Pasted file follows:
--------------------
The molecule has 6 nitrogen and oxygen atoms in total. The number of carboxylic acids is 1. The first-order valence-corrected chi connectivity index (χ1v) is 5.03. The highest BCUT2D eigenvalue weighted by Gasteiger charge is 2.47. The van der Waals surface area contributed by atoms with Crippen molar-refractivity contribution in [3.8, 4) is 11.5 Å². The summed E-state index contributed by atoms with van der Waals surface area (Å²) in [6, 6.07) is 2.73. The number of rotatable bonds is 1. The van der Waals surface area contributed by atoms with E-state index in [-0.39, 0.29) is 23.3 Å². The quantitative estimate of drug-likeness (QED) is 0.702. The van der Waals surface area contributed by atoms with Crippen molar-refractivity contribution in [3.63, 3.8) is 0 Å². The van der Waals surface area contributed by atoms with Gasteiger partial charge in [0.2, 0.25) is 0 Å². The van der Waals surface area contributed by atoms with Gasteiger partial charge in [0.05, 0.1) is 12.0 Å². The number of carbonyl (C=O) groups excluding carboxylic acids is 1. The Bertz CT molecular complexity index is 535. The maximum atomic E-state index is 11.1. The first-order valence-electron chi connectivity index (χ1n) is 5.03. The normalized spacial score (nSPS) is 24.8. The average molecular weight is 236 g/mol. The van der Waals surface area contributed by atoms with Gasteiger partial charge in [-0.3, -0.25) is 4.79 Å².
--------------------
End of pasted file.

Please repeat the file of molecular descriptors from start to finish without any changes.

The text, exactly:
The molecule has 6 nitrogen and oxygen atoms in total. The number of carboxylic acids is 1. The first-order valence-corrected chi connectivity index (χ1v) is 5.03. The highest BCUT2D eigenvalue weighted by Gasteiger charge is 2.47. The van der Waals surface area contributed by atoms with Crippen molar-refractivity contribution in [3.8, 4) is 11.5 Å². The summed E-state index contributed by atoms with van der Waals surface area (Å²) in [6, 6.07) is 2.73. The number of rotatable bonds is 1. The van der Waals surface area contributed by atoms with E-state index in [-0.39, 0.29) is 23.3 Å². The quantitative estimate of drug-likeness (QED) is 0.702. The van der Waals surface area contributed by atoms with Crippen molar-refractivity contribution in [3.63, 3.8) is 0 Å². The van der Waals surface area contributed by atoms with Gasteiger partial charge in [0.2, 0.25) is 0 Å². The van der Waals surface area contributed by atoms with Gasteiger partial charge in [0.05, 0.1) is 12.0 Å². The number of carbonyl (C=O) groups excluding carboxylic acids is 1. The Bertz CT molecular complexity index is 535. The maximum atomic E-state index is 11.1. The first-order valence-electron chi connectivity index (χ1n) is 5.03. The normalized spacial score (nSPS) is 24.8. The average molecular weight is 236 g/mol. The van der Waals surface area contributed by atoms with Gasteiger partial charge in [-0.3, -0.25) is 4.79 Å².